Washington also brushed aside the warning heard form Russia’s senior negotiator Sergey Ryabkov that Moscow might “take the path of counter-measures” on Iran if pushed too far on Ukraine. On arrival in Vienna, he said stiffly that Russia not involved in the Iran talks “to please the Americans or Iranians” but because it “meets the national interest” to find a solution. But, he added, Russia has no special expectations from this round of talks.

The standoff between Russia and the West over Ukraine cast a heavy cloud over the Vienna meeting. But Washington refused to be put off its diplomatic stroke by this impasse, or even the mammoth $50 billion barter deal  Moscow and Iran are near closing for Iran to sell Russian 550,000 barrels of oil per day in lieu of various Russian goods, including foodstuffs and pharmaceuticals.
US spokesmen first denied knowledge of this transaction, which once it goes through will undermine the sanctions and oil embargo the US and Europe have imposed on Iran as a lever to curtail its nuclear weapons drive. Then, on Tuesday, Western sources at the Vienna session said it was not feasible because Russia and Iran had no direct pipeline connections across the Caspian Sea.
However, DEBKAfile’s sources mooted another option: Moscow could leave the oil it procures in Iran as a strategic Russian reserve, available for resale to a third party.

The opening session in Vienna saw US and Iranian positions far apart on the key issue of the quantity of low-grade enriched uranium Iran will be allowed to produce. The Americans want this quantity curtailed to prevent Iran stockpiling sufficient material for a short hop to weapons-grade for a nuclear bomb. Iran maintains its right to enrichment as endorsed in the interim accord concluded with the six powers last November.

Our military sources say that the argument is irrelevant, because it does not take into account the low- and high-grade enriched uranium the Iranians are keeping concealed as part of their military program.

US arms Syrian rebels with first heavy weapons, anti-tank BGM-71 TOW missiles – raising war stakes

Two Syrian rebel militias judged moderate in Washington have in the last few days taken delivery and begun using – mostly in the Idlib region – the first advanced US weapon to be deployed in more than three years of civil war, DEBKAfile’s military sources reveal. It is the heavy anti-tank, optically-tracked, wire-guided BGM-71 TOW, which is capable of piercing 500mm thickness of Syrian tank armor and Syrian fortifications at a range of 4 kilometers. Armed with this weapon now are Brig-Gen. Abdul-Hila al Bashir, the new commander of the rebel Free Syrian Army, which is headquartered at the Golan town of Quneitra, and Jamal Maarouf, head of the rebel Syrian Revolutionary Front fighting in the north.

The appearance of this advanced missile radically alters the balance of strength on the Syrian battlefield. It also denotes a striking change in Obama administration policy, which hitherto flatly resisted every demand to provide Syrian rebel groups with the heavy arms essential for them to have any chance of standing up to Bashar Assad’s superior military strength.

Our sources report that in the last few days, the new weapons are being airlifted in through two routes: the southeastern Turkish town of Diyarbakir on the Tigris, and the giant northern Saudi King Faisal Air Base at Tabuk near the Jordanian border.
US Gen. Martin Dempsey, Chairman of the Joint Chiefs, arranged during his visit to Israel last week for the Netanyahu government to waive a standing agreement between the US, Saudi Arabia and Israel, whereby Saudi Air Force F-15 fighters are not stationed in Tabuk given its proximity to Israeli air space.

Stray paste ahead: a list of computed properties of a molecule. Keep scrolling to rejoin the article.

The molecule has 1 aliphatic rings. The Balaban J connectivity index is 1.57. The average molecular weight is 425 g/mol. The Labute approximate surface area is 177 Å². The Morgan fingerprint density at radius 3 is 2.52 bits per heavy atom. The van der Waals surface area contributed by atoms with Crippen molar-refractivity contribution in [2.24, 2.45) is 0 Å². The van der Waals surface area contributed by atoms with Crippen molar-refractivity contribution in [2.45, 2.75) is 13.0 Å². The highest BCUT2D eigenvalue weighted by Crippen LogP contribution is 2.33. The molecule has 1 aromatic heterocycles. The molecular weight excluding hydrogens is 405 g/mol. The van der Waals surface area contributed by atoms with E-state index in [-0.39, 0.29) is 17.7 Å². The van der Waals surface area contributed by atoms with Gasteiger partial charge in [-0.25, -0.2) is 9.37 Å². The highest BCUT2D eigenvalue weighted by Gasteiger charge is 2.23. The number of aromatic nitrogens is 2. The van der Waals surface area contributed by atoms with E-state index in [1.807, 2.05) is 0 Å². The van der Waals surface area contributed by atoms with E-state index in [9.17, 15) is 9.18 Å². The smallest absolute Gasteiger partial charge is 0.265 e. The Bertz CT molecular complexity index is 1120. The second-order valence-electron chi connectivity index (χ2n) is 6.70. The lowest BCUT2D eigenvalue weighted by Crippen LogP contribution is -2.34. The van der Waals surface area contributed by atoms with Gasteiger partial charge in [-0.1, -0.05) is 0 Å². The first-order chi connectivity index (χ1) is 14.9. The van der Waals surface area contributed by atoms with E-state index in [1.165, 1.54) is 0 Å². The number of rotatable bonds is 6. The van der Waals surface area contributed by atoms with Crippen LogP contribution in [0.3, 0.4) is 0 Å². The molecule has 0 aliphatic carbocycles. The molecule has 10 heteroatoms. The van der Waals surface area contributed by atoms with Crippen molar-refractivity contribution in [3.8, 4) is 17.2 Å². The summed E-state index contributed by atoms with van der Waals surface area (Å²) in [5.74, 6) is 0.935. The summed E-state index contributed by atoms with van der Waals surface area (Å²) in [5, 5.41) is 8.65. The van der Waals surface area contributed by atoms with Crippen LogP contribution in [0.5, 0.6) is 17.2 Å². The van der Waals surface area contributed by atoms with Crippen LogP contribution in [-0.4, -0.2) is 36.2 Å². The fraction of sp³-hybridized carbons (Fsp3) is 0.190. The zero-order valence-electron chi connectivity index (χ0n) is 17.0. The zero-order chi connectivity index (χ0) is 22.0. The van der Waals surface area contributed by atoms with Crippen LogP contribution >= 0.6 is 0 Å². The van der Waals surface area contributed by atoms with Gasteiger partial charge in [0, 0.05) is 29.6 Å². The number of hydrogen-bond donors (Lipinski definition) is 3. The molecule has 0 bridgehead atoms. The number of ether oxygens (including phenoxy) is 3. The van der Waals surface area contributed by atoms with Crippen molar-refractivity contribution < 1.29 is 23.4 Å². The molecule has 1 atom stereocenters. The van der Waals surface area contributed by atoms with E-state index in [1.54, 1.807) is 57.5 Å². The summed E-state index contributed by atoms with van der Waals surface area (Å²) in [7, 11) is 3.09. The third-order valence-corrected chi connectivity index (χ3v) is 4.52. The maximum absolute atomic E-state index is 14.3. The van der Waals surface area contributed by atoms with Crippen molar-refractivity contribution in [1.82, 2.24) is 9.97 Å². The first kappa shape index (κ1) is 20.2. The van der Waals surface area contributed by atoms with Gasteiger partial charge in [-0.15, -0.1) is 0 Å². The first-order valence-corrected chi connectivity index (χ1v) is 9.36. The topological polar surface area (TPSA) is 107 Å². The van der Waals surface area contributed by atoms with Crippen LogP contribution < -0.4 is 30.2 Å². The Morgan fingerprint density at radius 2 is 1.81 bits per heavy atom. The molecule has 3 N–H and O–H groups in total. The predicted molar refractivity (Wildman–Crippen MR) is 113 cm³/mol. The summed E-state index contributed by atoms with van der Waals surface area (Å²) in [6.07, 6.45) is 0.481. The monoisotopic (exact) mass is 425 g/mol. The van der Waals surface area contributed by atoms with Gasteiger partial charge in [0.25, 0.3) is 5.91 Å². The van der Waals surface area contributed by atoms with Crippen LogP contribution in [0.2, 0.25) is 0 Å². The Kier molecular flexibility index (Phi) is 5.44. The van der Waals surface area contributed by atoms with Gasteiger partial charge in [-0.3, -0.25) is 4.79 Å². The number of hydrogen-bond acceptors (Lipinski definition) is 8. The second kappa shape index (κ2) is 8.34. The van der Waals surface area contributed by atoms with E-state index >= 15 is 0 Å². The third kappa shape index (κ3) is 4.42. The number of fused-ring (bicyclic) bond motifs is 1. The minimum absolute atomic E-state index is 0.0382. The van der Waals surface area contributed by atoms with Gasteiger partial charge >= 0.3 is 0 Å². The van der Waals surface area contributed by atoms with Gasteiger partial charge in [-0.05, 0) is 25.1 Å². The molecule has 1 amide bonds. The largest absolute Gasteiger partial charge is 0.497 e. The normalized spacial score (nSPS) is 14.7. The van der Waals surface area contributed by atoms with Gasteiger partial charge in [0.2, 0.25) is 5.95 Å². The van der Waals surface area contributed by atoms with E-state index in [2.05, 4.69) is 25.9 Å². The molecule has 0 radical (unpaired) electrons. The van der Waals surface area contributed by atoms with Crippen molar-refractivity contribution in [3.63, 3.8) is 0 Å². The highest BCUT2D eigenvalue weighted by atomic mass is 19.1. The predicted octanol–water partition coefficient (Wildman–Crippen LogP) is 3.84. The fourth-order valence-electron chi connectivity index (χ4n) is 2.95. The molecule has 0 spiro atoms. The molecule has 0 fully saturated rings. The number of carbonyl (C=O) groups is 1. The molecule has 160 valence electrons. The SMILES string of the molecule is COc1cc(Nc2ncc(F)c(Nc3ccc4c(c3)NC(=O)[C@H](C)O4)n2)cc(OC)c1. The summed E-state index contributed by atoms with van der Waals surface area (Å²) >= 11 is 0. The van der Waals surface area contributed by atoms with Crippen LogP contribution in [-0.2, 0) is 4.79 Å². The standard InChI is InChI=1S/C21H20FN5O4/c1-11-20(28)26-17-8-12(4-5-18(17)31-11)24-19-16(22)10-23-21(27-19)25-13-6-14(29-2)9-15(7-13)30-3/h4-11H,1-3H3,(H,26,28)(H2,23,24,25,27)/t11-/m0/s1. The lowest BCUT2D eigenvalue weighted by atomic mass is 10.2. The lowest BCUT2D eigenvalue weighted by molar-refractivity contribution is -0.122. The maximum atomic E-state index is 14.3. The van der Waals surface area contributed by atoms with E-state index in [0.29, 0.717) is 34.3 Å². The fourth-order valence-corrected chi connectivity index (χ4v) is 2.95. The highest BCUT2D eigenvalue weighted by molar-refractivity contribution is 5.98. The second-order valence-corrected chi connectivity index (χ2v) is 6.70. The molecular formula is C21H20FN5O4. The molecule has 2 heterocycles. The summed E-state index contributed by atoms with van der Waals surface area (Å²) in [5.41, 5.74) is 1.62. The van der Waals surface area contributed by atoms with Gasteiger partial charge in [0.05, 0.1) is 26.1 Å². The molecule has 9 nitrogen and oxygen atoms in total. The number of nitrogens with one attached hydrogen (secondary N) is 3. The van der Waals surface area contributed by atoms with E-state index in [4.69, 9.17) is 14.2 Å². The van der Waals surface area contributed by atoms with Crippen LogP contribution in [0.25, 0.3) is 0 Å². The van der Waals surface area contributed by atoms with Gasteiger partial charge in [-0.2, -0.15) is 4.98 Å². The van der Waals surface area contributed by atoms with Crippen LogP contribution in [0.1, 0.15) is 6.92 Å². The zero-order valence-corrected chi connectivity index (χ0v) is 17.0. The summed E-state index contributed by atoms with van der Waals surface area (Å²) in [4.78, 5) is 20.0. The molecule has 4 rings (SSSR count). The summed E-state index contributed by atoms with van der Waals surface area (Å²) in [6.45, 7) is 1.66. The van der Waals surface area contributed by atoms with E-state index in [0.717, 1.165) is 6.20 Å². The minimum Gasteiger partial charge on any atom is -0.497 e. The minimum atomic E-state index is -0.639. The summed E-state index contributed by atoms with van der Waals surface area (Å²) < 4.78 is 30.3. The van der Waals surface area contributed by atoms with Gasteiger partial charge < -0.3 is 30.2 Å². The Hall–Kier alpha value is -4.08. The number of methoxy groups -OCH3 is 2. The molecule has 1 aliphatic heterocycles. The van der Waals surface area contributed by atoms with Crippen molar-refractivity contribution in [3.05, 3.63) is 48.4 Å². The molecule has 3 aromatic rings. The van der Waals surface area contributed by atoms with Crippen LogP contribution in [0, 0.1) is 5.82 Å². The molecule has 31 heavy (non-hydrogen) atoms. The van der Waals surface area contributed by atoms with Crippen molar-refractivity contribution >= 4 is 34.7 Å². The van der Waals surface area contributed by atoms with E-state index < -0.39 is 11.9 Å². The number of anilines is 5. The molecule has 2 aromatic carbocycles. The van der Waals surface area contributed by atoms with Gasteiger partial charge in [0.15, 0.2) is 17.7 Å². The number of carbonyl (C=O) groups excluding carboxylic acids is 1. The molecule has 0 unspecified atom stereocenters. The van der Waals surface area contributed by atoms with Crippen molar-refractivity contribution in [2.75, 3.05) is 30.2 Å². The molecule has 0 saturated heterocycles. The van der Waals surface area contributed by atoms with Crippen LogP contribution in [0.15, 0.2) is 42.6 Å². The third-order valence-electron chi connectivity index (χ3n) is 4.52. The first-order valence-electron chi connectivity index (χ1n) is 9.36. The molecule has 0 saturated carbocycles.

Dempsey explained that they were needed as air cover for the American transports flying the new weapons in via Saudi, and the convoys ferrying them onward from the Saudi base to their destination in southern Syria through Jordan. Stationed at the Tabuk air base too is a squadron of French fighter jets.

The route from Turkey to Syria runs through the “Kilis Corridor”, which is a narrow rebel-controlled strip 40 kilometers long from the southern Turkish town of Gaziantep up to the big Syrian town of Aleppo.

From his headquarters at Quneitra, opposite IDF positions on the Golan, Gen. al Bashir commands most of the Syrian forces fighting Bashar Assad’s army in the south.

Maarouf and his Syrian Revolutionary Front operate from a base in the southern Turkish town of Antakya.

In the last of his recent press interviews on April 2, Maarouf disclosed that some of the Front’s operations against the Syrian army were carried out in conjunction with al Qaeda’s Jabhat al Nusra.
Our military sources report that Syrian tank armor is not thick enough to withstand the BGM-71 TOW rockets. To save his tanks, Assad has shifted the brunt of his anti-rebel operation to heavy air force bombardments, which claim a heavy toll among civilians.

Washington is therefore confronted with its next decision about whether to give the rebels sophisticated anti-aircraft weapons as well.
According to our sources in Washington and Moscow, Russian Foreign Minister Sergey Lavrov obtained from US Secretary of State John Kerry a commitment, when they met in Paris last week, not to supply the rebels with hand held anti-aircraft missiles.

Options for Mid East talks: Carrying on, interim deal, or a turn to the Saudi-UAE-Egyptian bloc

Palestinian leader Mahmoud Abbas, nearing 80, has proved time and again in the last two decades that he will never put pen to paper on an accord for ending the dispute with Israel. If he really wanted an independent Palestinian state, he could at any time have followed the path to self-determination chosen by David Ben Gurion, when he declared Israeli statehood on May 14, 1948 in Tel Aviv. Had Abbas (known mostly as Abu Mazen) formally convened an assembly of Palestinian community and institutional leaders at the Palestinian parliament building in Ramallah and proclaimed statehood, there would have been very little Israel could have done.